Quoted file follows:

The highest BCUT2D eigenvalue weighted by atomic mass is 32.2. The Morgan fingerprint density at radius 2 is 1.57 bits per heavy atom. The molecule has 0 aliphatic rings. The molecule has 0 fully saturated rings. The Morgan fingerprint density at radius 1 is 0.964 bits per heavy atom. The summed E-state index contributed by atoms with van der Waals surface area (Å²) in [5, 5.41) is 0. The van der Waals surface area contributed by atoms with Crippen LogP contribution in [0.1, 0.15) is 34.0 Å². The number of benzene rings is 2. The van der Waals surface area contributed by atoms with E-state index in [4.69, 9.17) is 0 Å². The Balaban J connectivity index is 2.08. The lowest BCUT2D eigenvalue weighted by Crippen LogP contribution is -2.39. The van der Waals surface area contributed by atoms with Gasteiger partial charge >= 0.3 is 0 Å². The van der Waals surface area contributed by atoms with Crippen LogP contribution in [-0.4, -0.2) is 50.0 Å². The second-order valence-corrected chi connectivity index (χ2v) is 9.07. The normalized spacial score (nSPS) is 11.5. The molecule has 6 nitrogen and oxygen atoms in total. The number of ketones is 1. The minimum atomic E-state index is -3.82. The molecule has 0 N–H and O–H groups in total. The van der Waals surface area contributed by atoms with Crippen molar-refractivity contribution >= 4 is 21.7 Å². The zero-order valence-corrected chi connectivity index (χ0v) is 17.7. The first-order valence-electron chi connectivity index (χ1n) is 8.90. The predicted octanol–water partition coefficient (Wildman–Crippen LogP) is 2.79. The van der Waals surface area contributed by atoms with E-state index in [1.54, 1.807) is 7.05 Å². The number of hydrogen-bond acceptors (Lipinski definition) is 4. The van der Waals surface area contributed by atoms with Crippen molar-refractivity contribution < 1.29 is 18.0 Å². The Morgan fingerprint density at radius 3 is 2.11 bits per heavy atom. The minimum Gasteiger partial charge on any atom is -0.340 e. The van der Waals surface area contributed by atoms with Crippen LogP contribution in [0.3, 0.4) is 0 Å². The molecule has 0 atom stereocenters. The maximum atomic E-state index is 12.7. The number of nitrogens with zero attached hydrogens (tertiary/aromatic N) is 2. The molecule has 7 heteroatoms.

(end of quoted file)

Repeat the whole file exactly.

The highest BCUT2D eigenvalue weighted by atomic mass is 32.2. The Morgan fingerprint density at radius 2 is 1.57 bits per heavy atom. The molecule has 0 aliphatic rings. The molecule has 0 fully saturated rings. The Morgan fingerprint density at radius 1 is 0.964 bits per heavy atom. The summed E-state index contributed by atoms with van der Waals surface area (Å²) in [5, 5.41) is 0. The van der Waals surface area contributed by atoms with Crippen LogP contribution in [0.1, 0.15) is 34.0 Å². The number of benzene rings is 2. The van der Waals surface area contributed by atoms with E-state index in [4.69, 9.17) is 0 Å². The Balaban J connectivity index is 2.08. The lowest BCUT2D eigenvalue weighted by Crippen LogP contribution is -2.39. The van der Waals surface area contributed by atoms with Gasteiger partial charge >= 0.3 is 0 Å². The van der Waals surface area contributed by atoms with Crippen LogP contribution in [-0.4, -0.2) is 50.0 Å². The second-order valence-corrected chi connectivity index (χ2v) is 9.07. The normalized spacial score (nSPS) is 11.5. The molecule has 6 nitrogen and oxygen atoms in total. The number of ketones is 1. The minimum atomic E-state index is -3.82. The molecule has 0 N–H and O–H groups in total. The van der Waals surface area contributed by atoms with Crippen molar-refractivity contribution >= 4 is 21.7 Å². The zero-order valence-corrected chi connectivity index (χ0v) is 17.7. The first-order valence-electron chi connectivity index (χ1n) is 8.90. The predicted octanol–water partition coefficient (Wildman–Crippen LogP) is 2.79. The van der Waals surface area contributed by atoms with E-state index in [1.54, 1.807) is 7.05 Å². The number of hydrogen-bond acceptors (Lipinski definition) is 4. The van der Waals surface area contributed by atoms with Crippen molar-refractivity contribution < 1.29 is 18.0 Å². The Morgan fingerprint density at radius 3 is 2.11 bits per heavy atom. The minimum Gasteiger partial charge on any atom is -0.340 e. The van der Waals surface area contributed by atoms with Crippen LogP contribution in [0.3, 0.4) is 0 Å². The molecule has 0 atom stereocenters. The maximum atomic E-state index is 12.7. The number of nitrogens with zero attached hydrogens (tertiary/aromatic N) is 2. The molecule has 7 heteroatoms.